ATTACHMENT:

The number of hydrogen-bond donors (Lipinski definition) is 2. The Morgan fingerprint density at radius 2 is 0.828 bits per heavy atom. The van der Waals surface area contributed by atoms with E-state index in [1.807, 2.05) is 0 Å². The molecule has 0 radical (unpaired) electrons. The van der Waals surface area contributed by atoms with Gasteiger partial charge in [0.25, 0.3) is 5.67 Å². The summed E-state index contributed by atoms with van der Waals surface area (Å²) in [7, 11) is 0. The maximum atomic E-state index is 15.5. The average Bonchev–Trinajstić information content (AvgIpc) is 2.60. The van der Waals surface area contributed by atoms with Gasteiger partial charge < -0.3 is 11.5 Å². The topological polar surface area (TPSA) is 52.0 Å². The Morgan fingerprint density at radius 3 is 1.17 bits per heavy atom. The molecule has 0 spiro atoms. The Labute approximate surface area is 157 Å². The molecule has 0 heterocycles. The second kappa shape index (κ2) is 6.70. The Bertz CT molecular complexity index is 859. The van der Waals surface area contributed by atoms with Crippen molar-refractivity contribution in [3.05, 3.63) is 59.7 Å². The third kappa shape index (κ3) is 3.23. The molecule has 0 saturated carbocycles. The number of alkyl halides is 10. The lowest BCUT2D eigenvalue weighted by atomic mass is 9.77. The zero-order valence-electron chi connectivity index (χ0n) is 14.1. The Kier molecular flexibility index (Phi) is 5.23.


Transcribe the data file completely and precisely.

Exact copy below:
The number of hydrogen-bond donors (Lipinski definition) is 2. The Morgan fingerprint density at radius 2 is 0.828 bits per heavy atom. The van der Waals surface area contributed by atoms with E-state index in [1.807, 2.05) is 0 Å². The molecule has 0 radical (unpaired) electrons. The van der Waals surface area contributed by atoms with Gasteiger partial charge in [0.25, 0.3) is 5.67 Å². The summed E-state index contributed by atoms with van der Waals surface area (Å²) in [7, 11) is 0. The maximum atomic E-state index is 15.5. The average Bonchev–Trinajstić information content (AvgIpc) is 2.60. The van der Waals surface area contributed by atoms with Gasteiger partial charge < -0.3 is 11.5 Å². The topological polar surface area (TPSA) is 52.0 Å². The Morgan fingerprint density at radius 3 is 1.17 bits per heavy atom. The molecule has 0 spiro atoms. The Labute approximate surface area is 157 Å². The molecule has 0 heterocycles. The second kappa shape index (κ2) is 6.70. The Bertz CT molecular complexity index is 859. The van der Waals surface area contributed by atoms with Crippen molar-refractivity contribution in [3.05, 3.63) is 59.7 Å². The third kappa shape index (κ3) is 3.23. The molecule has 0 saturated carbocycles. The number of alkyl halides is 10. The lowest BCUT2D eigenvalue weighted by atomic mass is 9.77. The zero-order valence-electron chi connectivity index (χ0n) is 14.1. The Kier molecular flexibility index (Phi) is 5.23.